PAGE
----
With new digital technologies, we can capture all the detail in the forests that we have previously only experienced by actually visiting them. However, a prerequisite for success is the collection and processing of huge amounts of high-resolution data into usable information.
This work package develops models and algorithms which do just that. By integrating different data sources, for example, it will be possible to obtain detailed knowledge of large forest areas, to evaluate how different aspects of sustainability are affected by the choice of management strategy, and generally to promote the transition to sustainable precision forestry. This lays the foundation for the digitalisation of forestry.
The work package consists of five tasks:
Digital forest maps
High-resolution remote sensing data combined with other data sources can give us a more detailed picture of the forest than we can obtain using current methods. In this task, researchers are developing digital forest maps that can be used with high precision to classify tree species, to estimate growth and to map biodiversity at the landscape level. In addition to containing detailed information on large forest areas, the maps can also be updated continuously. This allows for better decision support systems that use comprehensive and up-to-date forest information.
Smart digital field inventory
Manual field inventory is time-consuming and digital methods can increase efficiency and accuracy, and ultimately promote sustainable forest management. In this task, researchers produce estimations of tree attributes by combining aerial laser data with ground-based measurement data. These methods can provide pre-harvest information on tree characteristics, and are a prerequisite for detailed and up-to-date estimates of large forest areas. This information allows us to work strategically and operationally for sustainable forestry.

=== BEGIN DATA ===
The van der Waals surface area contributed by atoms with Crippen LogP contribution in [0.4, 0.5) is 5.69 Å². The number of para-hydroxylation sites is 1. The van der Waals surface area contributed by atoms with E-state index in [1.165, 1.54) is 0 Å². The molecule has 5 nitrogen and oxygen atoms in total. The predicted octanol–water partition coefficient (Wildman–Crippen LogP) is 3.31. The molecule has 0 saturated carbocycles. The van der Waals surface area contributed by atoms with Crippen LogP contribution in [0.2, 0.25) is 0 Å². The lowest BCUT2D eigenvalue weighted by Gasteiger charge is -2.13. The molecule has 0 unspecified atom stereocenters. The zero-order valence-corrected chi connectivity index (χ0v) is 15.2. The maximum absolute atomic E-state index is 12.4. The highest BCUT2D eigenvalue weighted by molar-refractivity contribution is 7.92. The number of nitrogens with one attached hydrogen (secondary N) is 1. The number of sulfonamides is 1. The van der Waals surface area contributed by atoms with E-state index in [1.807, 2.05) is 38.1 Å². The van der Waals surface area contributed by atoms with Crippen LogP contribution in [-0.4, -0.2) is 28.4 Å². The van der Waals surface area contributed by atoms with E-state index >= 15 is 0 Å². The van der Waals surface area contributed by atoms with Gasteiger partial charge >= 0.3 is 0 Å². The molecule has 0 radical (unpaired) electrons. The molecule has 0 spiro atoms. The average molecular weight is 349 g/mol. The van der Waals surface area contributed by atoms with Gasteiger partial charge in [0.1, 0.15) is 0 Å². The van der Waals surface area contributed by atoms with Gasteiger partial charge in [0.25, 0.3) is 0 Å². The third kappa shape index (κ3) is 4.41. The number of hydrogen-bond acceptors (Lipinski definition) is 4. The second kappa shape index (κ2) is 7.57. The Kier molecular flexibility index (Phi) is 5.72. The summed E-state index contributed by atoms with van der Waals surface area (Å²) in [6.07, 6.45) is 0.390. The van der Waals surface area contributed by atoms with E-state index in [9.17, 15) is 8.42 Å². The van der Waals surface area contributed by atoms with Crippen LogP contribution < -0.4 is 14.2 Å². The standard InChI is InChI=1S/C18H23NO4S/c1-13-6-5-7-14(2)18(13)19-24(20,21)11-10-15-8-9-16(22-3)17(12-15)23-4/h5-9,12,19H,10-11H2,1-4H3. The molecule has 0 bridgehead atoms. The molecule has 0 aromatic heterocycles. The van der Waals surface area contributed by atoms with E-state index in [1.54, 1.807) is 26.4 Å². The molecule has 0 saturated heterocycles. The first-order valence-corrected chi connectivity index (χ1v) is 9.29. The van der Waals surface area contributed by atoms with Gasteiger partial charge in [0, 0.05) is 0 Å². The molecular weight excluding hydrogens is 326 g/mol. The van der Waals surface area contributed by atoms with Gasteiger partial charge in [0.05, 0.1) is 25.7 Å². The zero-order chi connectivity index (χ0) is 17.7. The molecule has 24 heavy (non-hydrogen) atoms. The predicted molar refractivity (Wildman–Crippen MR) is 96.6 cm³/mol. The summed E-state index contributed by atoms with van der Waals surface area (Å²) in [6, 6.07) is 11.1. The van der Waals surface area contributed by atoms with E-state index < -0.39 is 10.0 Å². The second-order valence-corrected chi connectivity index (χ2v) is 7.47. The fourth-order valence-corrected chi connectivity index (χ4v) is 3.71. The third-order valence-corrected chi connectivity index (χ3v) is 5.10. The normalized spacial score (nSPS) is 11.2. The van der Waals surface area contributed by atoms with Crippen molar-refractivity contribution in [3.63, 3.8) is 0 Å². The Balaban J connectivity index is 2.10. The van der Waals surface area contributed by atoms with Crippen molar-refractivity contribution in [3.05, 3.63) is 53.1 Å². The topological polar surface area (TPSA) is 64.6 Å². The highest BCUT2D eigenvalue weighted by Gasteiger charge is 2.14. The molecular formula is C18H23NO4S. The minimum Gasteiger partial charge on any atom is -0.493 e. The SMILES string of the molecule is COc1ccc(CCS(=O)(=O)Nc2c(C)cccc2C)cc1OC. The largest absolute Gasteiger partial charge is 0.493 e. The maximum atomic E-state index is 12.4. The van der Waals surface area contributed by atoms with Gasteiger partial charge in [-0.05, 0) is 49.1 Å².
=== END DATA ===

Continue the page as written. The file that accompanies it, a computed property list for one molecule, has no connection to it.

Digital terrain analyses and models that calculate forest accessibility
By combining high-resolution remote sensing data with forest machine data, researchers can accurately calculate terrain accessibility, and optimise the transport of trees out of the forest. This reduces the energy consumption of forestry machines, reduces damage to the terrain and helps to protect ancient and cultural heritage sites. The models can be used in harvest planning and contribute to the development of autonomous forestry machines. This strand addresses fundamental questions such as the extent to which this type of data can contribute to increased productivity and sustainability.
Digital road analysis and modelling of forest road accessibility
This task improves timber transport from the forest road. It explores how data, for example from remote sensing, from mapping tools and from timber trucks can be used to move towards more efficient, automated transport planning and to better road maintenance. The researchers are developing models that reduce the need for manual inventory, and take greater account of climate change when assessing the condition and accessibility of gravel roads. This task aims to create models that estimates road wear from transportation based on season and weather, and to simulate the size of vehicles a forest road can support.
Digital product declarations and traceability from forest to industry
Resource-efficient and sustainable forestry depends on forest raw materials being traceable, all the way from forest to industry. This task explores which combined data increases traceability and lays the foundation for digital product declarations. The implementation of the tools that enable this is being prepared in collaboration with forestry companies. This task paves the way for each delivery to be “labelled” with information about various sustainability indicators, for the industrial process to be optimised and for the characteristics of the tree to be matched to the end product.